During the research for this paper, the author found a few references discussing the importance of the ratio between estrogen and androgen in AGA cases.

The above was written on July 23, 2010






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Dermal Papilla Androgen Sensitivity, Androgen Receptors & Methylation

Thursday, December 30th, 2010

Due to the understanding of male pattern baldness as Androgenic Alopecia (i.e. as an androgen-dependent process), many studies have focused on androgen metabolism (AM) in the body and how androgens effect hair.  Studies have shown that “all dermal papilla cells from androgen-sensitive sites contain low capacity, high affinity androgen receptors.” [18]

The dermal papilla (DP), at the base of the hair follicle, has androgen receptors (AR’s) that androgens from the blood bind to. In androgen-sensitive follicles, the androgens are synthesized and diffused over small distances; this induces changes in neighboring cells (like keratinocytes cells) in what is known as “paracrine interactions”. The diffusible proteins are called paracrine factors. [18]

When beard and scalp cells were incubated in androgens, androgens stimulated the cells’ ability to triggered mitosis (cell division) in beard cells but not in scalp cells. The interesting outcome here was that incubation with androgens had the exact opposite effect on scalp cells; these (scalp) cells’ mitogenic capacity was inhibited. [18]

Androgen-sensitive follicles are not simply targeted and affected by androgens; they are actually involved in androgen metabolism (AM) and can convert androgens using steroid-producing (steroidogenic) enzymes, also known as intrafollicular steroidogenic enzymes. [25]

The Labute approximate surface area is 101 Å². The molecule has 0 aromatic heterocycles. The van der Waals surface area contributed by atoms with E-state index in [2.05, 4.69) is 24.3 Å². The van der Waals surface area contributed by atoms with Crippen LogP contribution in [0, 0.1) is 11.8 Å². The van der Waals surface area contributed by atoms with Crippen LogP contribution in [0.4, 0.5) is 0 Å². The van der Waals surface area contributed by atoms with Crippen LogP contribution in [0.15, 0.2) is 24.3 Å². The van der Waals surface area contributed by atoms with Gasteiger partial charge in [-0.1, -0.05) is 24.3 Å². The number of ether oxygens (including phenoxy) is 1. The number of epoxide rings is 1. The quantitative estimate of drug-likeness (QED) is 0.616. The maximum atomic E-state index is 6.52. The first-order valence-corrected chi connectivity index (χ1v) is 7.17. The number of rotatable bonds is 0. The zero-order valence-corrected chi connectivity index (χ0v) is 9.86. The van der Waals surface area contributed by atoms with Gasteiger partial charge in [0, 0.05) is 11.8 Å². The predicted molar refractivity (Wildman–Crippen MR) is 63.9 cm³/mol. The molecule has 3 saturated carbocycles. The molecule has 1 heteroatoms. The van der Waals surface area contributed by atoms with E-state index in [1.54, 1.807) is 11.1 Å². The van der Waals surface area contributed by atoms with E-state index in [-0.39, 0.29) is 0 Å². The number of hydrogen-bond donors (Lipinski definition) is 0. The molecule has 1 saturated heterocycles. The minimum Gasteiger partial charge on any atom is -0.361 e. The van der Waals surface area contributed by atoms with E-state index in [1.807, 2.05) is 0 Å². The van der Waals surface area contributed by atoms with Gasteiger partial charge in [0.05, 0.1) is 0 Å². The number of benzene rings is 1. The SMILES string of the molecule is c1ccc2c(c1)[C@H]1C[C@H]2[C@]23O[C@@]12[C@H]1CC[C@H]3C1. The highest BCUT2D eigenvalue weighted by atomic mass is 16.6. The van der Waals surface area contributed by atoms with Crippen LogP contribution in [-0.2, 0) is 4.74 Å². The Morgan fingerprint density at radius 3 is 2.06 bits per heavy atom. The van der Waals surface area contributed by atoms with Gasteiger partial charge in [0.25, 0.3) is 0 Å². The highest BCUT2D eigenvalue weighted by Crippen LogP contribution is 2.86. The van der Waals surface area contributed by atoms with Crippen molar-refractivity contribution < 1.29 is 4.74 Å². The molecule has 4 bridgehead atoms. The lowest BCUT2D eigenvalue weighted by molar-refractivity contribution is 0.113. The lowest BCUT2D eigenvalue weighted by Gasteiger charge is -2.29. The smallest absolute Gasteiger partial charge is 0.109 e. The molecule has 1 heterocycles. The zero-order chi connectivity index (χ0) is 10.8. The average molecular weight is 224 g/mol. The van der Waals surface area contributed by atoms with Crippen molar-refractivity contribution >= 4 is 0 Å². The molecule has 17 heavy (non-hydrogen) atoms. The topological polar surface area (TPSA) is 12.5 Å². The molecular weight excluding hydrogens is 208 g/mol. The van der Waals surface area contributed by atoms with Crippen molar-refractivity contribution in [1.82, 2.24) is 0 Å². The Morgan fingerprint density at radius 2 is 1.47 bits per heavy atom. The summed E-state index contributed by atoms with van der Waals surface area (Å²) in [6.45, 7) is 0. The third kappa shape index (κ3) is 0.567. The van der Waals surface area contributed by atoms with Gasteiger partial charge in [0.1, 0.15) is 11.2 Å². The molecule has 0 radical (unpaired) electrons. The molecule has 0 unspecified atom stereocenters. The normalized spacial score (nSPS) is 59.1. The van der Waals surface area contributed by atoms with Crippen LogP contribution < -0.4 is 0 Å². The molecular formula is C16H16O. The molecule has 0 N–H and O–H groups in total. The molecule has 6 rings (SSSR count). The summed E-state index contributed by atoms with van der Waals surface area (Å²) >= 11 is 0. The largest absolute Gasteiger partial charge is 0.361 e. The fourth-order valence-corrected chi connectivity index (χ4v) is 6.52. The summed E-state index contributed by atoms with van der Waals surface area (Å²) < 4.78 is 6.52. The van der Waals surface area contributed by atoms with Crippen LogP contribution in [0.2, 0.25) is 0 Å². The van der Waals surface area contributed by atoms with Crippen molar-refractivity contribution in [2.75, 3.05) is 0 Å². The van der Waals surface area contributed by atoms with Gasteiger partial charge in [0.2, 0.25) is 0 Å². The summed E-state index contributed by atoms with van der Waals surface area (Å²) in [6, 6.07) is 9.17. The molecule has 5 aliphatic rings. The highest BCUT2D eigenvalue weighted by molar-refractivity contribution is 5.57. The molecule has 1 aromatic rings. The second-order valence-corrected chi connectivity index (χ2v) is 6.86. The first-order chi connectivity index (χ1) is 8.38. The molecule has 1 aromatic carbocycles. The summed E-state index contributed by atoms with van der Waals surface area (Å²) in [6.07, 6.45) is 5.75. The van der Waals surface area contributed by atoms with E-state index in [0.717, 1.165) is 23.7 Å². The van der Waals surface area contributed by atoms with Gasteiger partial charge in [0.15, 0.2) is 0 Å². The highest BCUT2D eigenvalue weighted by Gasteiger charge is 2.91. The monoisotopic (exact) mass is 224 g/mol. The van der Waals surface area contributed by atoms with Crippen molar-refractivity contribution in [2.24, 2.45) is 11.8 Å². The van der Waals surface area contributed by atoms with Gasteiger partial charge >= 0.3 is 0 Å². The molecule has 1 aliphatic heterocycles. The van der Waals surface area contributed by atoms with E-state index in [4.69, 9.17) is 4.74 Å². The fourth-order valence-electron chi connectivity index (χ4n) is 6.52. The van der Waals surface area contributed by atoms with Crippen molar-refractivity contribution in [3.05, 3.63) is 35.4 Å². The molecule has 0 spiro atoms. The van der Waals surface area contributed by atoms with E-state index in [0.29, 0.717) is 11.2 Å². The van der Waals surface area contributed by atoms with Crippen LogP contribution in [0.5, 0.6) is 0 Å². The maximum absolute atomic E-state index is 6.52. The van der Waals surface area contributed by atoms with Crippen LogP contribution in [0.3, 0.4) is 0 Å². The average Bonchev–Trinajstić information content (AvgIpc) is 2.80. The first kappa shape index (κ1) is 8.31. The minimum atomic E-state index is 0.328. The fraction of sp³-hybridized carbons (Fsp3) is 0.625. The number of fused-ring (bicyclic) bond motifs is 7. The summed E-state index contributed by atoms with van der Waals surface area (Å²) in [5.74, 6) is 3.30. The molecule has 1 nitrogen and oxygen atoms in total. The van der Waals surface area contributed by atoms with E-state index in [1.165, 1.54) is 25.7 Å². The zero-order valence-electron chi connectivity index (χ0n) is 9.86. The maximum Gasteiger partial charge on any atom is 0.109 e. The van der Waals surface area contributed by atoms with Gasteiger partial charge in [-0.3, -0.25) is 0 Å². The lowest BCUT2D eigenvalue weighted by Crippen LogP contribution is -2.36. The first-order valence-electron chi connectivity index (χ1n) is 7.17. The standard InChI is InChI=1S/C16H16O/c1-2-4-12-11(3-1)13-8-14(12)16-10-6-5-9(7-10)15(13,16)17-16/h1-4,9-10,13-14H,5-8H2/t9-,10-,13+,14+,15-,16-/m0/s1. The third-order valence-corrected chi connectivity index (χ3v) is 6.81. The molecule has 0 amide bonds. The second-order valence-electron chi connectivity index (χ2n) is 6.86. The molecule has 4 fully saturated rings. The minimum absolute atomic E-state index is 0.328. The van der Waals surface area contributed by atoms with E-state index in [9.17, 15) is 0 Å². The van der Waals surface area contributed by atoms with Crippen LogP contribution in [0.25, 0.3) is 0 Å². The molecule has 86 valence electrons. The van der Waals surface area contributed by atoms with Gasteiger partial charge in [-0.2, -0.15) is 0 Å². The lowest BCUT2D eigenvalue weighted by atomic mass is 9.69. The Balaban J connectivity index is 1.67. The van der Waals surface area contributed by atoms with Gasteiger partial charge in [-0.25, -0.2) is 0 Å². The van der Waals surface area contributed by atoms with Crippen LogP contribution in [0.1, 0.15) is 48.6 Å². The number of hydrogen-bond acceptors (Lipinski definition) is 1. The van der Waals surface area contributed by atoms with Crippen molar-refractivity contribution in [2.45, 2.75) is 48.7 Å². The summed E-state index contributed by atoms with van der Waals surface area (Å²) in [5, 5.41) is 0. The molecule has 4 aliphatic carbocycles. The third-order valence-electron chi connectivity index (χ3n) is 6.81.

A 2004 study shed more light on specific processes that shorten the hair cycle (that occur within the DP). According to the study, the three processes are as follows: “(1) the conversion of testosterone to DHT by type II 5-alpha-reductase; (2) the synthesis of TGF-beta2 in dermal papilla cells; and (3) the activation of the intrinsic caspase network.” [6]

The research seems to indicate AM activity at the DP of the hair follicle, amongst other interactions is not fully understood yet. Some of the known intrafollicular steroidogenic enzymes found in the DP are: Steroid Sulfatase (STS), 17beta-hydroxysteroid dehydrogenases (17b-HSD), 3beta-hydroxysteroid dehydrogenases (3b-HSD)  and type 1 and 2 5alpha-reductase (type 1 and type 2 5alpha-R). Type 2 5-alpha-reductase has been the target of a number of studies that showed it to accelerate the conversion of free testosterone into DHT. [10] [11] [12] [24] [25] [28] [31]